Komatsu, Kazuki*; Iwasaki, Tsugumi*; Murata, Kosuke*; Yamashiro, Hideaki*; Goh, V. S. T.*; Nakayama, Ryo*; Fujishima, Yohei*; Ono, Takumi*; Kino, Yasushi*; Shimizu, Yoshinaka*; et al.
Reproduction in Domestic Animals, 56(3), p.484 - 497, 2021/03
We have established an archive system of livestock and wild animals from the surrounding ex-evacuation zone. Wildlife within the alert zone have been exposed to low-dose-rate (LDR) radiation for a long and continuous time. In this study, we analysed the morphological characteristics of the testes and in vitro fertilization (IVF) capacity of cryopreserved sperm of raccoons from the ex-evacuation zone of the FDNPP accident. This study revealed that the chronic and LDR radiation exposure associated with the FDNPP accident had no adverse effect on the reproductive characteristics and functions of male raccoons.
Suekuni, Koichiro*; Lee, C. H.*; Tanaka, Hiromi*; Nishibori, Eiji*; Nakamura, Atsushi*; Kasai, Hidetaka*; Mori, Hitoshi*; Usui, Hidetomo*; Ochi, Masayuki*; Hasegawa, Takumi*; et al.
Advanced Materials, 30(13), p.1706230_1 - 1706230_6, 2018/03
Thermoelectric materials for highly efficient devices must satisfy conflicting requirements of high electrical conductivity and low thermal conductivity. In this paper, we studied the crystal structure and phonon dynamics of tetrahedrites (Cu,Zn)(Sb,As)S. The results revealed that the Cu atoms in a planar coordination are rattling, which effectively scatter phonons. These findings provide a new strategy for the development of highly efficient thermoelectric materials with planar coordination.
Shibama, Yusuke; Okano, Fuminori; Yagyu, Junichi; Kaminaga, Atsushi; Miyo, Yasuhiko; Hayakawa, Atsuro*; Sagawa, Keiich*; Mochida, Tsutomu*; Morimoto, Tamotsu*; Hamada, Takashi*; et al.
Fusion Engineering and Design, 98-99, p.1614 - 1619, 2015/10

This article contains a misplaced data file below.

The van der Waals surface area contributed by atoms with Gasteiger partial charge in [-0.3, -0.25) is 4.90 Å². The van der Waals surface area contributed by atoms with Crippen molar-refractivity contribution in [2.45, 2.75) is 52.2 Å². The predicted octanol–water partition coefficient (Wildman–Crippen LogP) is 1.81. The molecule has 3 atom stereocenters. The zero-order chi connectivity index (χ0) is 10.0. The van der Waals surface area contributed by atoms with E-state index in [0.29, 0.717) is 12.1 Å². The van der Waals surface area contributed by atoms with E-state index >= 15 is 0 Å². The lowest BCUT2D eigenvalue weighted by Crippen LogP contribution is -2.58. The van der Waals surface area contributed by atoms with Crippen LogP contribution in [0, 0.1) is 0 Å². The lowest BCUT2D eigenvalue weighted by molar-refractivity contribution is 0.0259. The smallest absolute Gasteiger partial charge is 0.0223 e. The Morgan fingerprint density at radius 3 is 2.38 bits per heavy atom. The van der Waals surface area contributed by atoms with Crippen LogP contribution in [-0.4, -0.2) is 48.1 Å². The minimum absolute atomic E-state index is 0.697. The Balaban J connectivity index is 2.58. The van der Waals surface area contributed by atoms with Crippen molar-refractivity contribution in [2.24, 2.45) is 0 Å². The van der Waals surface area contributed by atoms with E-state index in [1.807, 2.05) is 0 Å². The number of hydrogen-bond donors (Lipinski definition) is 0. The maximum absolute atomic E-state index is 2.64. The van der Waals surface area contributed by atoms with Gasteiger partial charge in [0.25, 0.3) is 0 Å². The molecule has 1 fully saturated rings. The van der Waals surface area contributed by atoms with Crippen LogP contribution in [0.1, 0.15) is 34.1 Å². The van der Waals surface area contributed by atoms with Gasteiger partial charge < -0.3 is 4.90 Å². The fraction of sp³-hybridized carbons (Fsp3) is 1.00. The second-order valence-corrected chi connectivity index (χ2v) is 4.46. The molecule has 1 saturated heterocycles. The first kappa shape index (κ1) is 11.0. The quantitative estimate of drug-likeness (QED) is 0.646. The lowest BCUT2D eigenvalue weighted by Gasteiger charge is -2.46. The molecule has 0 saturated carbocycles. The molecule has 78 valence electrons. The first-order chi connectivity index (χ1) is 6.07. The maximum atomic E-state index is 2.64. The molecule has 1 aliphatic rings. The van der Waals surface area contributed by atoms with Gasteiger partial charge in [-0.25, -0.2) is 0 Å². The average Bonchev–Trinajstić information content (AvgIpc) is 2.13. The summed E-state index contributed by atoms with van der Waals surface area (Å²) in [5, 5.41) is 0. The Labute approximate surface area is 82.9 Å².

The JT-60SA vacuum vessel (150 tons) is a double wall torus structure and the maximum major radius of 5.0 m and height of 6.6 m. The manufacturing design concept is that the vessel is split in the 10 toroidal sectors manufactured at factory, and assembled on-site; seven of the 40-degree sectors, two of the 30-degree beside final one, and the final of the 20-degree. The final sector is assembled with the VV thermal shield and toroidal field magnets into the 340-degree as prepared in one sector. Sectors are temporally fitted on-site and adjusted one over the other before the assembly. After measurement of the dimensions and the reference, these sectors are transferred onto the cryostat base. First, three 80-degree sectors are manufactured with mating each 40-degree sector by direct joint welding. The rest sectors including the final sector are jointed with splice plates. Welding manipulator and its guide rails are used for these welding. In this paper, the detail of the VV sectors assembly including the final sector is explained. Welding technologies to joint the two of 40-degree sectors are reported with the present manufacturing status and the welding trial on the vertical stub with the partial mock-up of the final sector are discussed with the assembly process.
Ikeda, Yoshitaka; Okano, Fuminori; Sakasai, Akira; Hanada, Masaya; Akino, Noboru; Ichige, Hisashi; Kaminaga, Atsushi; Kiyono, Kimihiro; Kubo, Hirotaka; Kobayashi, Kazuhiro; et al.
Nihon Genshiryoku Gakkai Wabun Rombunshi, 13(4), p.167 - 178, 2014/12
The JT-60U torus was disassembled so as to newly install the superconducting tokamak JT-60SA torus. The JT-60U used the deuterium for 18 years, so the disassembly project of the JT-60U was the first disassembly experience of a fusion device with radioactivation in Japan. All disassembly components were stored with recording the data such as dose rate, weight and kind of material, so as to apply the clearance level regulation in future. The lessons learned from the disassembly project indicated that the cutting technologies and storage management of disassembly components were the key factors to conduct the disassembly project in an efficient way. After completing the disassembly project, efforts have been made to analyze the data for characterizing disassembly activities, so as to contribute the estimation of manpower needs and the radioactivation of the disassembly components on other fusion devices.